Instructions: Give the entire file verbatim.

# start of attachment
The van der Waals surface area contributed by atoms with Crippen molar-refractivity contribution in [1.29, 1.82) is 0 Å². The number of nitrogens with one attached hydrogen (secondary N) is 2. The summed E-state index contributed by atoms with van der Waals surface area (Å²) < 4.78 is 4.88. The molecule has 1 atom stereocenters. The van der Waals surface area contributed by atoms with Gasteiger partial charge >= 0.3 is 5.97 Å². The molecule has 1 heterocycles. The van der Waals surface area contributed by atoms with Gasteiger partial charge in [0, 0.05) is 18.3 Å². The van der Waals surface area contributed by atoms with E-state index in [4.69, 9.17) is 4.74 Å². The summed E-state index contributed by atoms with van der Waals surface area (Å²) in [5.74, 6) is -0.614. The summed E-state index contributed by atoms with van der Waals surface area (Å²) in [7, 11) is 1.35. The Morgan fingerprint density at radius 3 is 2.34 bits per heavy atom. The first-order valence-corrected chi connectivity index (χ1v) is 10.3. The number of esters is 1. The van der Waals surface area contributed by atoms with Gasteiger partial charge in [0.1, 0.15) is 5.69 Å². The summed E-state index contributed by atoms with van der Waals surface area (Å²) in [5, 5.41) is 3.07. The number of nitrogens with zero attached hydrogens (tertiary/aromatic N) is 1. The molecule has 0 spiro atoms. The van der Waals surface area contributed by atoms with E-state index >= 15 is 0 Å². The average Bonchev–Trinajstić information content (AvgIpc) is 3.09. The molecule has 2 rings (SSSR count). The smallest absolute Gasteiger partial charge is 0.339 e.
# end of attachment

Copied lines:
The van der Waals surface area contributed by atoms with Crippen molar-refractivity contribution in [1.29, 1.82) is 0 Å². The number of nitrogens with one attached hydrogen (secondary N) is 2. The summed E-state index contributed by atoms with van der Waals surface area (Å²) < 4.78 is 4.88. The molecule has 1 atom stereocenters. The van der Waals surface area contributed by atoms with Gasteiger partial charge >= 0.3 is 5.97 Å². The molecule has 1 heterocycles. The van der Waals surface area contributed by atoms with Gasteiger partial charge in [0, 0.05) is 18.3 Å². The van der Waals surface area contributed by atoms with E-state index in [4.69, 9.17) is 4.74 Å². The summed E-state index contributed by atoms with van der Waals surface area (Å²) in [5.74, 6) is -0.614. The summed E-state index contributed by atoms with van der Waals surface area (Å²) in [7, 11) is 1.35. The Morgan fingerprint density at radius 3 is 2.34 bits per heavy atom. The first-order valence-corrected chi connectivity index (χ1v) is 10.3. The number of esters is 1. The van der Waals surface area contributed by atoms with Gasteiger partial charge in [0.1, 0.15) is 5.69 Å². The summed E-state index contributed by atoms with van der Waals surface area (Å²) in [5, 5.41) is 3.07. The number of nitrogens with zero attached hydrogens (tertiary/aromatic N) is 1. The molecule has 0 spiro atoms. The van der Waals surface area contributed by atoms with E-state index >= 15 is 0 Å². The average Bonchev–Trinajstić information content (AvgIpc) is 3.09. The molecule has 2 rings (SSSR count). The smallest absolute Gasteiger partial charge is 0.339 e.